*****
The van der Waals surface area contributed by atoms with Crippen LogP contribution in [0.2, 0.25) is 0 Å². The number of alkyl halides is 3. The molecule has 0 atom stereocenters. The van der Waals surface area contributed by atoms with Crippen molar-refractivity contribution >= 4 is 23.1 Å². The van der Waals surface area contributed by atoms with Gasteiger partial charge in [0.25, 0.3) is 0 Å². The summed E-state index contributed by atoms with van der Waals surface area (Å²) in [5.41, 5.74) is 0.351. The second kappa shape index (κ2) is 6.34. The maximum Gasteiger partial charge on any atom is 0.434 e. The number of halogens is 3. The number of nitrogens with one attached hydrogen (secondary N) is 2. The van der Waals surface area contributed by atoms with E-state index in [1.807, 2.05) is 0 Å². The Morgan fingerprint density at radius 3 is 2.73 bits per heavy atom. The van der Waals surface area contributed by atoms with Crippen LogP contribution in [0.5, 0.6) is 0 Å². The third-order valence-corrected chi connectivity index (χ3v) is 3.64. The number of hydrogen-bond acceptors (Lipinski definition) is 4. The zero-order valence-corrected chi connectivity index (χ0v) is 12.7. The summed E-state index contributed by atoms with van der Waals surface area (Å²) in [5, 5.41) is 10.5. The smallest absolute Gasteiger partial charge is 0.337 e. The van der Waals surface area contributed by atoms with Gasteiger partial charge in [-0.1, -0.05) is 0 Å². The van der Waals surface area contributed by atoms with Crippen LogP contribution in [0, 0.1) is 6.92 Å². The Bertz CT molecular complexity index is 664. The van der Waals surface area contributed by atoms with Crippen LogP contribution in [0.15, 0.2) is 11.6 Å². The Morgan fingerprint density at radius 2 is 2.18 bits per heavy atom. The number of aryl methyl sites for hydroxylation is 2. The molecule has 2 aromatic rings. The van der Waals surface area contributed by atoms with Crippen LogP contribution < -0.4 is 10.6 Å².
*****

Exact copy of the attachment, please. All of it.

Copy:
The van der Waals surface area contributed by atoms with Crippen LogP contribution in [0.2, 0.25) is 0 Å². The number of alkyl halides is 3. The molecule has 0 atom stereocenters. The van der Waals surface area contributed by atoms with Crippen molar-refractivity contribution >= 4 is 23.1 Å². The van der Waals surface area contributed by atoms with Gasteiger partial charge in [0.25, 0.3) is 0 Å². The summed E-state index contributed by atoms with van der Waals surface area (Å²) in [5.41, 5.74) is 0.351. The second kappa shape index (κ2) is 6.34. The maximum Gasteiger partial charge on any atom is 0.434 e. The number of halogens is 3. The number of nitrogens with one attached hydrogen (secondary N) is 2. The van der Waals surface area contributed by atoms with E-state index in [1.807, 2.05) is 0 Å². The Morgan fingerprint density at radius 3 is 2.73 bits per heavy atom. The van der Waals surface area contributed by atoms with Crippen LogP contribution in [0.5, 0.6) is 0 Å². The third-order valence-corrected chi connectivity index (χ3v) is 3.64. The number of hydrogen-bond acceptors (Lipinski definition) is 4. The zero-order valence-corrected chi connectivity index (χ0v) is 12.7. The summed E-state index contributed by atoms with van der Waals surface area (Å²) in [5, 5.41) is 10.5. The smallest absolute Gasteiger partial charge is 0.337 e. The van der Waals surface area contributed by atoms with Gasteiger partial charge in [-0.1, -0.05) is 0 Å². The van der Waals surface area contributed by atoms with Crippen LogP contribution in [0, 0.1) is 6.92 Å². The Bertz CT molecular complexity index is 664. The van der Waals surface area contributed by atoms with Crippen LogP contribution in [0.15, 0.2) is 11.6 Å². The Morgan fingerprint density at radius 2 is 2.18 bits per heavy atom. The number of aryl methyl sites for hydroxylation is 2. The molecule has 2 aromatic rings. The van der Waals surface area contributed by atoms with Crippen LogP contribution < -0.4 is 10.6 Å².